'Nationalising Losses, Privatising Profits Has Become Govt Policy': BMS President

In conversation with Saji Narayanan C.K., the president of the RSS-affiliate trade union BMS, which has opposed the Modi government's plan to disinvest from PSUs.

Saji Narayanan C.K., the national president of the RSS-affiliate trade union Bharatiya Mazdoor Sangh (BMS), talks about disinvestment from public sector undertakings, jobless growth, labour code bills, privatisation and more in an interview with The Wire.

This interview has been lightly edited for clarity.


Many labour reforms have been planned for the second term of the Narendra Modi government. The other ten central trade unions have released a charter of demands. Does the BMS endorse it?

The demands are almost similar. The government wants to consolidate nearly 44 labour laws in the country, at the central sphere. They want to bring four labour codes. We welcome this, codification and simplification has been a long pending demand of the trade unions. So, it’s a welcome thing because we have 50-year-old labour laws in the country.

The consultation process for the labour code on wages has been completed and that has been sent to the parliament. There are some minor discrepancies to which we objected, still, the labour code on wages and social security are very historic and revolutionary. Through these, the last worker in the country will be benefited by minimum wages and 14 social security benefits.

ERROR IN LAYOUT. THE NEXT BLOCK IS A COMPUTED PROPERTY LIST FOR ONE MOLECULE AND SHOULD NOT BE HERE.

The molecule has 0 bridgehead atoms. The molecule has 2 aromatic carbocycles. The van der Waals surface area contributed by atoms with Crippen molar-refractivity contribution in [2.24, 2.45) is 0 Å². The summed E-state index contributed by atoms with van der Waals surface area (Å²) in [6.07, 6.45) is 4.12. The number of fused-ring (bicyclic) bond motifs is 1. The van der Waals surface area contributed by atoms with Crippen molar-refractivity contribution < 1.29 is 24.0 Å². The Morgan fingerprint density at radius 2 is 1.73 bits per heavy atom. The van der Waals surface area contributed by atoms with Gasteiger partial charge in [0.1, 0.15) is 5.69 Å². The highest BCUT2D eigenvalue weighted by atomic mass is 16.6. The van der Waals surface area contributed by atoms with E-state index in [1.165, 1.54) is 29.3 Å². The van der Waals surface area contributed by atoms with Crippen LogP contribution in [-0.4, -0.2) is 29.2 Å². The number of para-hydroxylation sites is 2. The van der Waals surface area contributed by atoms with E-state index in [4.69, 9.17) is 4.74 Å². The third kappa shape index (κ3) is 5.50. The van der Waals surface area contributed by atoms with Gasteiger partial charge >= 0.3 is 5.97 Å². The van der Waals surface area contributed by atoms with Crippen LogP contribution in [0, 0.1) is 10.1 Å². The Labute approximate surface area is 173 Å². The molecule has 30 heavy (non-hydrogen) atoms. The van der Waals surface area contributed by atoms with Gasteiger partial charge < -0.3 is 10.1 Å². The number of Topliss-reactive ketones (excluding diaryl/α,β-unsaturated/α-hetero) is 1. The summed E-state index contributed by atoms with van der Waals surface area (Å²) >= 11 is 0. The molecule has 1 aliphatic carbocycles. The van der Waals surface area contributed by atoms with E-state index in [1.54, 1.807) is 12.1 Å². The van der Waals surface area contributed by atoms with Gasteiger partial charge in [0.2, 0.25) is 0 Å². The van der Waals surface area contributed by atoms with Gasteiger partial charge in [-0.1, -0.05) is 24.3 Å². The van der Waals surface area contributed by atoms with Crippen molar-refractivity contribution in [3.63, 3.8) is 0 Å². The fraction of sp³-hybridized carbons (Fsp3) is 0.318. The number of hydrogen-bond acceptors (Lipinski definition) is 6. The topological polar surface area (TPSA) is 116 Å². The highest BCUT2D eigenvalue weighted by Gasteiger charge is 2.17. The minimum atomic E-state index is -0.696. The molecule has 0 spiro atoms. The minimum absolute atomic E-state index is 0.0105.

In spite of some small differences, we agreed to the draft labour code on wages. It should be passed by the parliament at the earliest. We have objections on many provisions of the labour code on social security, so we have asked the government not to pass it.

You have often spoken about jobless growth. It is also amply clear from the NSSO data that there’s a problem of unemployment, enough jobs are not being created. There’s also confusion about the GDP numbers. Would you still endorse the Modi government’s claims of generating employment?

The government is sincerely trying to create jobs but it doesn’t make any difference because their efforts in creating jobs is not a viable way of employment generation. Employment generation should be focussed on labour-intensive sectors. For example, the largest job-generating sector is agriculture and it’s in a crisis.

The second one is micro and small industries, it’s also in crisis. The textile industry is in a crisis. Similarly, the beedi industry, they are also in a crisis. So, all the job-intensive sectors are in crisis right now. Unless and until those job-intensive sectors are rejuvenated or improved, job generation will still be a problem.

Saji Narayanan C.K. Photo: Special arrangement

Do you think that policy decisions like demonetisation and GST hurt the MSME sector that generates most of the jobs in India?

Demonetisation and GST initially affected the economy but now they have already readjusted. So that doesn’t make much of a difference.

Why has the BMS disassociated itself with the other ten central trade unions?

BMS did not separate from them. They separated from us. BMS is the largest trade union. We had only one condition for joining all the trade unions – that party politics should not come in the way of the trade union movement. The moment it does, we are not with you. Whoever is in power, let us unite on the issue of labour. We should look at government policy in terms of their attitude towards labour. If they are against labour, we should oppose it and if they are for labour, then we have to appreciate it.